Posts

Showing posts from November, 2019

Planting the Mangrove Forest

Image
Mangroves are woody trees or shrubs belonging to several plant families. Their lifestyle allows them to live along tropical coastlines and the banks of rivers where salt and freshwater intermingle. Growing in dense stands and forests, tropical mangrove habitats are critical to provide proper ecosystem functions, the creation of new land, and in mitigating the effects of storms, flooding, and other disruptive effects of rising sea levels.
 
Each species commonly grouped together under the mangrove lifestyle has differing tolerances to saltwater; they use various strategies to block absorption or to excrete dangerous salt from their tissues. They also grow in slightly different environments. Mangroves don’t need saltwater to live, they just tolerate it much better than other plants. It’s a great advantage and an evolutionary strategy that rids them of competitors. Some must have primarily freshwater or water that is only slightly brackish to survive. Other mangroves are found closer to…

The Mangrove Palm

Image
"If there are no mangrove forests, then the sea will have no meaning. It is like having a tree with no roots, for the mangroves are the roots of the sea."

 Unknown fisherman, Trang Province, Southern Thailand 
Mangroves are woody trees or shrubs that are salt-tolerant and grow along coasts in tropical and subtropical regions. Their distinctive and ecologically important communities consist of members of a number of plant families. Mangrove species can be said to have a common lifestyle, rather than being taxonomically related. The Nipa Palm, Nypa fruticans, is naturally distributed along Asian and Northern Australian rivers and brackish estuarian environments, often in dense stands that can extend for miles. In many areas the palm is a significant and sometimes dominant component of mangrove forests. It’s quite unusual, as palms go. Characteristic of the species is its mild salinity tolerance, which is generally uncommon among palms. The trees develop subterranean, horizontally…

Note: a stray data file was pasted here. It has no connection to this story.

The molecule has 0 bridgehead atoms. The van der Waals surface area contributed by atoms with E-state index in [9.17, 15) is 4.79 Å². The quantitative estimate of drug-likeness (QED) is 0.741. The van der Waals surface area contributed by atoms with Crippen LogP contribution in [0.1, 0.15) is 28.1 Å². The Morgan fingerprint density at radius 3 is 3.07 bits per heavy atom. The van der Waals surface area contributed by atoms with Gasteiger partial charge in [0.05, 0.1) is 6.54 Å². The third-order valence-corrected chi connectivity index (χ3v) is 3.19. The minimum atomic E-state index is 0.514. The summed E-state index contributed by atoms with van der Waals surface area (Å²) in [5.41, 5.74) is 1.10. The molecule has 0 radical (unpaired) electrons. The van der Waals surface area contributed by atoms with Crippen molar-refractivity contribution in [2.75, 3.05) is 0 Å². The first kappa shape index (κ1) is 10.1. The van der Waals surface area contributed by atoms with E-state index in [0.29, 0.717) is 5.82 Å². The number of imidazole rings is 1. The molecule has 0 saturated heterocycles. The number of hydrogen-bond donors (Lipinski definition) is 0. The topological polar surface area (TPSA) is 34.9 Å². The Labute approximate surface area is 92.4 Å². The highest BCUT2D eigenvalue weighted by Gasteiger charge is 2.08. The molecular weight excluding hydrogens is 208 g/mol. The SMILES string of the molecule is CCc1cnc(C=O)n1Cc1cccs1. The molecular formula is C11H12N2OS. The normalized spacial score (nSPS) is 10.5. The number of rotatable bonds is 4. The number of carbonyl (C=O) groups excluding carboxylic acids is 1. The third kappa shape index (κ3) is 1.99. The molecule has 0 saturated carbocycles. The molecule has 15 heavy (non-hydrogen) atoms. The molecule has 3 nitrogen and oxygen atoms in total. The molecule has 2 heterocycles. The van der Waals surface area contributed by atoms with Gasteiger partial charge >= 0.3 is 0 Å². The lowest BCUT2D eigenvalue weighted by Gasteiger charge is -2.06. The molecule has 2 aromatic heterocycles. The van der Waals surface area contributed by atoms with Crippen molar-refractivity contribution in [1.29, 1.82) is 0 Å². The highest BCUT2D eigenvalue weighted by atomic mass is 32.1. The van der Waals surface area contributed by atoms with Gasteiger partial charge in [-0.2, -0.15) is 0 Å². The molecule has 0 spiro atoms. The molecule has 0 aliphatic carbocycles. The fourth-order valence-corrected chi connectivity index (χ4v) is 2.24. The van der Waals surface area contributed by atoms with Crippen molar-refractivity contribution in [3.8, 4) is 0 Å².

The Strangest Plant on Earth

Image
 “He wrote that he was so astonished that he knelt on the hot sand in bewilderment, thinking that his fantasies had taken flight.” Chris Bornman, describing the reaction of Friedrich Welwitsch upon seeing Welwitschia mirabilis for the first time.

A fine candidate for the most world’s most biologically unique plant, Welwitschia mirabilis is the sole member of the family Welwitschiaceae. This strange cone-bearing plant was first brought to the attention of science by the plant explorer for whom it was named.


Friedrich Welwitsch was an Austrian, trained in medicine and botany, who disappointed his parents by not developing a law career. Instead, after briefly working as a physician, he pursued his interests in plants, working for important botanical gardens in Portugal and England. His African explorations resulted in the discovery of several new species. Welwitsch died in 1872 but left a fine collection of many thousands of dried herbarium specimens. Three hundred and twenty nine speci…